Georgia: Reformers Wait, While Government Watches

Thomas Hammarberg, the European Union’s special adviser on legal and constitutional issues in Georgia.

By Elza Ketsbaia

It’s been more than a year since the new Georgian government denounced the previous administration for spying on its own citizens, and yet the surveillance continues.

Despite watchdog organizations’ concerns and complaints, the Georgian government continues to use the latest technologies to listen to its citizens’ phone calls, read their text messages and monitor Internet traffic.

Thomas Hammarberg, the European Union’s special adviser on legal and constitutional issues in Georgia, calls the ongoing situation “a jungle (of) misuse of the possibilities of technology to record almost everything.”

He says that in addition to phone calls, the Georgian government has direct access to emails, text messages, and social media such as Facebook and Twitter.

Lika Sajaia is one of the few Georgian citizens with direct knowledge of the government’s surveillance capabilities. Since last year, she has been a specialist with the Georgian Parliament’s Justice Committee Working Group.

Sajaia told the Organized Crime and Corruption Reporting Project (OCCRP) that the government continues to listen via a “constant connection” installed in telecommunications companies that funnels data directly to the Ministry of Internal Affairs (MIA), noting, “The ministry can record about 21,000 users’ (mobile) phone calls at the same time.”

Sajaia says the working group was set up last summer to examine the legal and technical details of wiretapping in Georgia, specifically how mobile companies and Internet providers deliver information to law enforcement entities.

The working group met with all mobile companies and Internet providers operating in Georgia, including Magti, Geocell, Beeline, SilkNet, Caucasus Online, and Akhali Kselebi between the summer and autumn of 2013.  The meetings were divided into two parts: the legal ramifications were discussed with lawyers, while the technical operations were reviewed with company technicians.

Sajaia confirms that tracking equipment “was purchased (during the former administration) for the Ministry of Internal Affairs.” While it is physically located in telecommunications offices, she says, “it is completely controlled by the staff of the Ministry of Internal Affairs.” She said the working group was able to confirm for the first time additional details on how the surveillance system works:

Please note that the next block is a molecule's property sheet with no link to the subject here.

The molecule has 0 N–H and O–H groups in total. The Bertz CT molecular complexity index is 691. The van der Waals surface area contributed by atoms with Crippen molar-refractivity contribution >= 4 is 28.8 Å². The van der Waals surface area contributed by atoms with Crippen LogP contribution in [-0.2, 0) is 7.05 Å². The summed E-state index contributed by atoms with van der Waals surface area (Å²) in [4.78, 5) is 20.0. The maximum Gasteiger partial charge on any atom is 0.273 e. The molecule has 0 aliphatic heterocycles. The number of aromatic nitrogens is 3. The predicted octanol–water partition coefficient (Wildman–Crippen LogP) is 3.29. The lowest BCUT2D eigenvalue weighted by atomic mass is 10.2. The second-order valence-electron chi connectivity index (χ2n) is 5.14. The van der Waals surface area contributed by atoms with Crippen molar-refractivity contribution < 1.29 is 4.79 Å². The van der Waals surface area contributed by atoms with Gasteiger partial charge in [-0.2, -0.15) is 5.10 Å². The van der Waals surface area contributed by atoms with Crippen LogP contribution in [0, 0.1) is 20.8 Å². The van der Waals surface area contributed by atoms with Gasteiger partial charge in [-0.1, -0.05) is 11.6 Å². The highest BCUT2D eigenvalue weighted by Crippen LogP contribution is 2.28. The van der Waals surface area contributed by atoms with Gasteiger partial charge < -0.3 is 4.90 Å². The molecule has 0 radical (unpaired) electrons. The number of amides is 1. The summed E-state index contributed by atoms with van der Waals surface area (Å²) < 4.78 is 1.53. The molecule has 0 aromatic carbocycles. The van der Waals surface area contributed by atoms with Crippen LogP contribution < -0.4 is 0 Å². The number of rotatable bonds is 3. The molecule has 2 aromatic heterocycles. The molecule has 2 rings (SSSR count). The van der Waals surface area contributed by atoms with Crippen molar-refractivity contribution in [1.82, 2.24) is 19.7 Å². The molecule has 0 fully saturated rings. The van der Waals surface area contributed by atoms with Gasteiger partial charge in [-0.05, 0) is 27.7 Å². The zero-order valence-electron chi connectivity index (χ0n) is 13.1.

• Sophisticated “black box” electronic devices, which can cost several hundred thousand dollars, provide links between mobile companies such as Geocell, Magti and Beeline and law enforcement personnel. Once they have received court permission, police can use the devices to track phone calls, text messages and Internet use in real time without any involvement by Internet providers and mobile companies.
  • Through the black boxes the MIA can intercept a phone call before it reaches its intended recipient; for example, if user A calls user B, the “constant connection” starts working automatically before user B even hears a ring.
  • Once a wiretap is approved, the law enforcement agency can track phone conversations without any limitation, for as long as needed.  The black boxes can track text messages at will, as well as any information related to mobile phone communications except the content of phone calls.
  • Thanks to special software, the MIA can also monitor Internet traffic obtaining information about the users’ activities in real time.

The current government appears to be pulled in two different directions regarding surveillance practices.

When the current Georgian Dream coalition took control of the government in 2012, officials at the MIA were harshly critical of the surveillance practices of the former United National Movement (UNM) government led by ex-President Mikheil Saakashvili.

Irakli Gharibashvili, then the Georgian Dream’s Minister of the Interior, was scathing last year about what he called the Saakashvili administration’s “dirty archive” of secret sex videos featuring politicians, journalists and others whose behavior the government might want to influence through blackmail.


Lika Sajaia of the Georgian Parliament's Justice Committee Working Group.

But while Gharibashvili destroyed hundreds of the illicit videos in a public demonstration, the government’s distaste for surveillance seems limited to just the “dirty archive” type of illegal surveillance.


Since then ministry officials have refused to either discuss the black boxes or to repudiate current or future “legal” surveillance, saying these are necessary tools to fight crime and terrorism.

Today Gharibashvili is the Prime Minister of Georgia.  His former ministry continues to refuse comment on ongoing surveillance practices, saying to do so would violate state secrecy laws. In an official letter, the MIA cited “the 4th paragraph of 7th article in the Law about State Secrets” as its justification for not answering any questions.

Ministry PR officials, who insist that the government does not conduct surveillance without court permission, appear to be irritated when asked directly about the black boxes.

“How you know that those black boxes even exist? Do you have any evidence?” asked Nino Giorgobiani, head of the MIA’s public relations department. “I am now telling you that our government has a political will not to listen to its own citizens.”

In an email response to a request for comment, a Ministry spokesperson wrote, “Unlike before the Parliamentary election in 2012 the Ministry does not undergo total and massive illegal monitoring of its citizens … Surveillance only takes place based on court permission for criminal investigation purposes.”